The Wall Street Journal is reporting that AT&T ran into a major roadblock from the government over the proposed acquisition of T-Mobile USA. Both companies are calling it quits and going back to the drawing board, as it were.
AT&T said the following in an official statement:
“The actions by the Federal Communications Commission and the Department of Justice to block this transaction do not change the realities of the U.S. wireless industry. It is one of the most fiercely competitive industries in the world, with a mounting need for more spectrum that has not diminished and must be addressed immediately. The AT&T and T-Mobile USA combination would have offered an interim solution to this spectrum shortage. In the absence of such steps, customers will be harmed and needed investment will be stifled.”
In this week's Law and Apple, Samsung makes an offer that Apple can't refuse (but does), and T-Mobile decides to join forces with Verizon and support Samsung. Hey, what do they care? it's not like they have the iPhone, right?
And finally, we'll recap the thrilling conclusion of the Clone Wars. It's like the Star Wars Clone Wars but with fewer fanboys and no Ewan McGregor.
Closer and closer we get to the rumored release date of the next generation of iPhones. And, true to form, the rumor mill stories are all starting to get more and more overlapping and similar. October 4th is almost universally agreed as the Go-Date and things are starting to gear toward a two model release. Well, then, what else is going down?
Competition is fierce in the world of wireless, but that doesn’t mean that telecom giants can’t occasionally come to each other’s aid in times of crisis. Case in point: Recent comments by Verizon CEO Lowell McAdam which appear to be in favor of rival AT&T gobbling up T-Mobile.
We know this much: there's another iPhone on the horizon. Maybe. Rumors suggest that the phone will also be available on all major carriers, including Sprint and T-Mobile, which was recently acquired by AT&T. Assuming that the hearsay is true, that leaves an awful lot of choice for the confused consumer. If you're planning on finally adopting the iPhone into your life, you might be wondering which carrier is right for you. Read on for a a comparative breakdown of each carrier that offers the iPhone -- you might even walk away with an itch to end your current iPhone contract.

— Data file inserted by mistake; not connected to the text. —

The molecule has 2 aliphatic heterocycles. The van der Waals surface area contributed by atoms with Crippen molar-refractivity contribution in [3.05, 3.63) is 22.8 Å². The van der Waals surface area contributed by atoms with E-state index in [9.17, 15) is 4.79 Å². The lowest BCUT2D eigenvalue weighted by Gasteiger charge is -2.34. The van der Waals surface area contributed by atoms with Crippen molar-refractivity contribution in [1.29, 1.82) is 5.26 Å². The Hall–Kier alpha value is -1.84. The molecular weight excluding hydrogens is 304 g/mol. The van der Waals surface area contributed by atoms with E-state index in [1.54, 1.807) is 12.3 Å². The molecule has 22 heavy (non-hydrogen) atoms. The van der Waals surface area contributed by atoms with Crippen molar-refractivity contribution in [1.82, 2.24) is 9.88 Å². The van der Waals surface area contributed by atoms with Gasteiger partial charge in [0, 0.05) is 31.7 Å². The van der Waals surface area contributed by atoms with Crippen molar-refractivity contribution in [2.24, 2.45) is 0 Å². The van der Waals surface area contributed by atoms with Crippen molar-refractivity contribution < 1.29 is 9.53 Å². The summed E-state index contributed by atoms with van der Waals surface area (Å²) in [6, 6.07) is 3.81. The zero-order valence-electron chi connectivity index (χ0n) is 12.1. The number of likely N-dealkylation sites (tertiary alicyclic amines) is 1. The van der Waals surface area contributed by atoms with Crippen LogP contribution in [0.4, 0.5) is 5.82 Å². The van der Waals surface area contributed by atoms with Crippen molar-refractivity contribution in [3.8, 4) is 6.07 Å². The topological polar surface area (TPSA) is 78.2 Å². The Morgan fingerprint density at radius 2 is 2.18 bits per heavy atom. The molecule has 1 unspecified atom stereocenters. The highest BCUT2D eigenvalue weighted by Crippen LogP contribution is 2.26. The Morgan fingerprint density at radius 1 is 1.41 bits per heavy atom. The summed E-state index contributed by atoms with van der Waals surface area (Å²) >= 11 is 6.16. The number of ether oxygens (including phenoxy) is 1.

The Financial Post is reporting on a note to clients from J.P. Morgan's Mark Moskowitz that claims Apple will launch two new iPhones this fall: a redesigned iPhone 5 and an "iPhone 4-plus". According to the report, both devices will be available on AT&T, Sprint, T-Mobile, and Verizon, with the iPhone 4-plus designated as an inexpensive model for the masses in the U.S., as well as China.
Usually by this point in September, the rumor mill would be in overdrive churning up advance word about a new iPod touch or maybe new iTunes features, but this year is different. With the iPhone 5 pushed from its usual early summer release, all eyes are focused on the new handset, which seems to be popping up everywhere except from Apple themselves.
The end of August tends to be a slow time on the news desk, as last minute vacations are crammed in, as sleepy vacationers slowly get back in the groove of things, and as parents start bundling their kids off to school once more. Who has time for the news under those circumstances? Well, here's the stories that were heating up our thermometers this week, burning up the wires.
AT&T will soon present a new, two-track plan to United States antitrust regulators in an effort to salvage its proposed purchase of T-Mobile. The deal, estimated at $39 billion, hit a major roadblock yesterday when the Justice Department announced it would be filing suit to stop the merger, as it would lead to just three wireless companies controlling 90 percent of the U.S. market.
AT&T hopes there are enough concessions in the new plan to to allow for a settlement before the lawsuit goes to trial.